Irrespective of the government’s extension of short-time work, we still expect joblessness to be a major concern for the consumer in 2010. Neither Eurozone PMI data out this week (See Topping Off on 11/23) nor German private consumption Q3 figures suggest the consumer is ready to spend, and the stimulus associated with the country’s cash for clunkers is now rear-view. Additionally, today’s news from the Bundesbank that German banks may need to further write-down another 90 Billion Euros of bad loans won’t add confidence in the broader economy.
While we see bearish fundamental headwinds for Germany ahead, and as an extension for Eurozone countries that rely on the stronger economies of the region like Germany and France for trade, we are on balance bullish on the German economy versus some of its European peers as we believe that global demand should melt up to support Germany’s industrial and manufacturing base.
With Thanksgiving upon us and the Holiday season right around the corner, there are many challenges and distractions ahead. With 2009 looking to be a much better year for most market participants versus 2008, it does not feel like there is going to be a melt-up or down in the market before year-end. Feelings are not an investment process, but everyone has them.
Confidence is falling… How many times have you read over the past two months that “job losses threaten to limit spending heading into the holiday shopping season”? Today it was reported that the University of Michigan “final” index of consumer sentiment decreased to 67.4 in November from 70.6 in October. The final reading was slightly better than the preliminary reading of 66 reported in early November.
Another smaller but equally important measure of consumer confidence is how people feel about treating their families to a night out to eat. On this measure, things are not improving either. Malcolm Knapp reported that October casual dining same-store sales declined 4.9%, with traffic down 4.4%. Given what we have from a handful of casual dining restaurant operators about trends in October, it’s not surprising that October improved sequentially from September when comparable sales declined 6.4% and guest counts came in -5.3%.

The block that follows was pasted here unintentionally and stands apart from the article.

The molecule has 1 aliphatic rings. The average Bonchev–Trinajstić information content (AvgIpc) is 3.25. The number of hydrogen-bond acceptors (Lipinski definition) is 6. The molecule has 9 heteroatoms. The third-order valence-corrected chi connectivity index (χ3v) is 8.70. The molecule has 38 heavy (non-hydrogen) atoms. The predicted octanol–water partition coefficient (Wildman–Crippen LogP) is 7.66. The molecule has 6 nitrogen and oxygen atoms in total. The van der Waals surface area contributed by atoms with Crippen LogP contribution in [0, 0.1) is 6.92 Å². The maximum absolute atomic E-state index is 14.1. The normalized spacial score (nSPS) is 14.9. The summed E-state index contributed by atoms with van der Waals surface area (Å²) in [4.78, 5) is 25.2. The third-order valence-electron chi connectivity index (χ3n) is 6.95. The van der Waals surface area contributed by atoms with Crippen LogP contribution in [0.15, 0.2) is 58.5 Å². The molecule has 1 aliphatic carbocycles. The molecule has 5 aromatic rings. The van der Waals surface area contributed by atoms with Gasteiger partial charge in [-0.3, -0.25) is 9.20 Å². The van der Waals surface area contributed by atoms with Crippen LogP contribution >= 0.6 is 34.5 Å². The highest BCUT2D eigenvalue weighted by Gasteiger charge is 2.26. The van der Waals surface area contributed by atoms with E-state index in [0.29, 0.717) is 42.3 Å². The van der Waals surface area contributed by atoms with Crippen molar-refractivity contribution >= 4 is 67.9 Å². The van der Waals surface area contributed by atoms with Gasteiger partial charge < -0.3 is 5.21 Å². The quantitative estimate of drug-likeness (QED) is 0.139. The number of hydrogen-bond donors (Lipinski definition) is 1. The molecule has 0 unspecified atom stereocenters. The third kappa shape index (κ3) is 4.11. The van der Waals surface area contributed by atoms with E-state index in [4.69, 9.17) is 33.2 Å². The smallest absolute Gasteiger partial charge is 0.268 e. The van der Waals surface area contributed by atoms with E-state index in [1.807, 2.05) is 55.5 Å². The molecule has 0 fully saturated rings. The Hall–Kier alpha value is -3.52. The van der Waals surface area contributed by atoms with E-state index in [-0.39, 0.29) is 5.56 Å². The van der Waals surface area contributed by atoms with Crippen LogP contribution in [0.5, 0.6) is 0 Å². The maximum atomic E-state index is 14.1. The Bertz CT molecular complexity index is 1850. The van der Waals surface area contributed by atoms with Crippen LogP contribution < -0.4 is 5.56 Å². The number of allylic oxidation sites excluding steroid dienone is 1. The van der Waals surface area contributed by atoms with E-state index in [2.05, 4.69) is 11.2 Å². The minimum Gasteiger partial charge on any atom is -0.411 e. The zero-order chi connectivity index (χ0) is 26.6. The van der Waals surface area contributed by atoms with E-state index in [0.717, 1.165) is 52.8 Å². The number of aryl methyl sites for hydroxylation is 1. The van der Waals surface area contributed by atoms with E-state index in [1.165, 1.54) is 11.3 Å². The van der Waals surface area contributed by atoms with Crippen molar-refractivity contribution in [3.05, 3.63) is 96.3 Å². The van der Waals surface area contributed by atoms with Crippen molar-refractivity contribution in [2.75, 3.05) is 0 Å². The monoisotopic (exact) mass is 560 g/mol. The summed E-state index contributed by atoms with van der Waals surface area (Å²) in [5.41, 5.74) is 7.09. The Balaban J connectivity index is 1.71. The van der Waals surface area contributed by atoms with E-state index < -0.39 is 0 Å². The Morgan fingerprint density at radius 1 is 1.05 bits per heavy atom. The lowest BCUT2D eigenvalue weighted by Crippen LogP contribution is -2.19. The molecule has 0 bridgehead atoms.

If you look at 2-year average trends, however, the October numbers do not provide any reason to be optimistic as both same-store sales and traffic trends continued to decelerate from September. Demand in October was not as bad as last December when trends bottomed, but on a 2-year average basis we are not that far from it with the October comparable sales 2-year trend down 5.5% relative to -6.7% in December 2008.
The two best performing sectors over the past month have been defensive ones - Health Care and Consumer Staples - rising 7.7% and 4.3% respectively. This compares to the S&P 500 up 2.4%. Research Edge’s Healthcare maestro, Tom Tobin wrote today. “If the outperformance in Healthcare has been due to the fading regulatory threat, the most interesting chart is in the Kaiser Family Foundation Poll on Health Reform. It appears the public is losing interest, or sees what Wall St. sees. Maybe it’s like turning off the game when your team is down and the clock is ticking down. Do the people polled simply have other things to worry about like Thanksgiving dinner and keeping a job?”
Consumers are feeling the pinch in a number of ways and it’s hard to see a light at the end of the tunnel. While I always look forward to the start of a new year, I’m nervous about what 2010 has in store for us.
Howard W. Penney